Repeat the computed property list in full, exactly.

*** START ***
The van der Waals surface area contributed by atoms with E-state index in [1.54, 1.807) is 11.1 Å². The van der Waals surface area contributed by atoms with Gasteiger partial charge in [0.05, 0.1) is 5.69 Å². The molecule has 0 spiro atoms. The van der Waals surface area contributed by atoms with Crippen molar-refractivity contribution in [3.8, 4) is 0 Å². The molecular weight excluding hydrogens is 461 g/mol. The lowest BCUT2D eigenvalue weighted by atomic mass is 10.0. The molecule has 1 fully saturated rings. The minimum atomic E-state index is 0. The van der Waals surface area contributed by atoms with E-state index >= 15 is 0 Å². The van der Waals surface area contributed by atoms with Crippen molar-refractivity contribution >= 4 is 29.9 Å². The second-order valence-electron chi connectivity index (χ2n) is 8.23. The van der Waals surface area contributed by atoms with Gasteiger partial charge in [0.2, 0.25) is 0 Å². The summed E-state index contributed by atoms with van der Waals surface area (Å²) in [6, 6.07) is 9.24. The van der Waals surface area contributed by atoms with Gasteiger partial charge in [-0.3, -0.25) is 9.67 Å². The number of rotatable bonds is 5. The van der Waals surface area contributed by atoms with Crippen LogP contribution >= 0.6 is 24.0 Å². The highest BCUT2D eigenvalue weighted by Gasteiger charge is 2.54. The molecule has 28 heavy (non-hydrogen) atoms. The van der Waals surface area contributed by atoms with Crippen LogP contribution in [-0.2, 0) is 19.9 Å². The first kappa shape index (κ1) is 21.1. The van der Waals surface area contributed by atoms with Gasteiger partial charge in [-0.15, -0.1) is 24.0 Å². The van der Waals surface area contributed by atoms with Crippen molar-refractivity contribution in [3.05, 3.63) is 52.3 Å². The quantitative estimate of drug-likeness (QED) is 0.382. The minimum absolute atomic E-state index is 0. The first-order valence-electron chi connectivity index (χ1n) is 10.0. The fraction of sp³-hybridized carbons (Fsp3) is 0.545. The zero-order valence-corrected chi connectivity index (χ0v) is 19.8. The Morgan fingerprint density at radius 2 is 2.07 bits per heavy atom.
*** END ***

The van der Waals surface area contributed by atoms with E-state index in [1.54, 1.807) is 11.1 Å². The van der Waals surface area contributed by atoms with Gasteiger partial charge in [0.05, 0.1) is 5.69 Å². The molecule has 0 spiro atoms. The van der Waals surface area contributed by atoms with Crippen molar-refractivity contribution in [3.8, 4) is 0 Å². The molecular weight excluding hydrogens is 461 g/mol. The lowest BCUT2D eigenvalue weighted by atomic mass is 10.0. The molecule has 1 fully saturated rings. The minimum atomic E-state index is 0. The van der Waals surface area contributed by atoms with E-state index >= 15 is 0 Å². The van der Waals surface area contributed by atoms with Crippen molar-refractivity contribution >= 4 is 29.9 Å². The second-order valence-electron chi connectivity index (χ2n) is 8.23. The van der Waals surface area contributed by atoms with Gasteiger partial charge in [0.2, 0.25) is 0 Å². The summed E-state index contributed by atoms with van der Waals surface area (Å²) in [6, 6.07) is 9.24. The van der Waals surface area contributed by atoms with Gasteiger partial charge in [-0.3, -0.25) is 9.67 Å². The number of rotatable bonds is 5. The van der Waals surface area contributed by atoms with Crippen LogP contribution >= 0.6 is 24.0 Å². The highest BCUT2D eigenvalue weighted by Gasteiger charge is 2.54. The molecule has 28 heavy (non-hydrogen) atoms. The van der Waals surface area contributed by atoms with Crippen LogP contribution in [-0.2, 0) is 19.9 Å². The first kappa shape index (κ1) is 21.1. The van der Waals surface area contributed by atoms with Gasteiger partial charge in [-0.15, -0.1) is 24.0 Å². The van der Waals surface area contributed by atoms with Crippen molar-refractivity contribution in [3.05, 3.63) is 52.3 Å². The quantitative estimate of drug-likeness (QED) is 0.382. The minimum absolute atomic E-state index is 0. The first-order valence-electron chi connectivity index (χ1n) is 10.0. The fraction of sp³-hybridized carbons (Fsp3) is 0.545. The zero-order valence-corrected chi connectivity index (χ0v) is 19.8. The Morgan fingerprint density at radius 2 is 2.07 bits per heavy atom.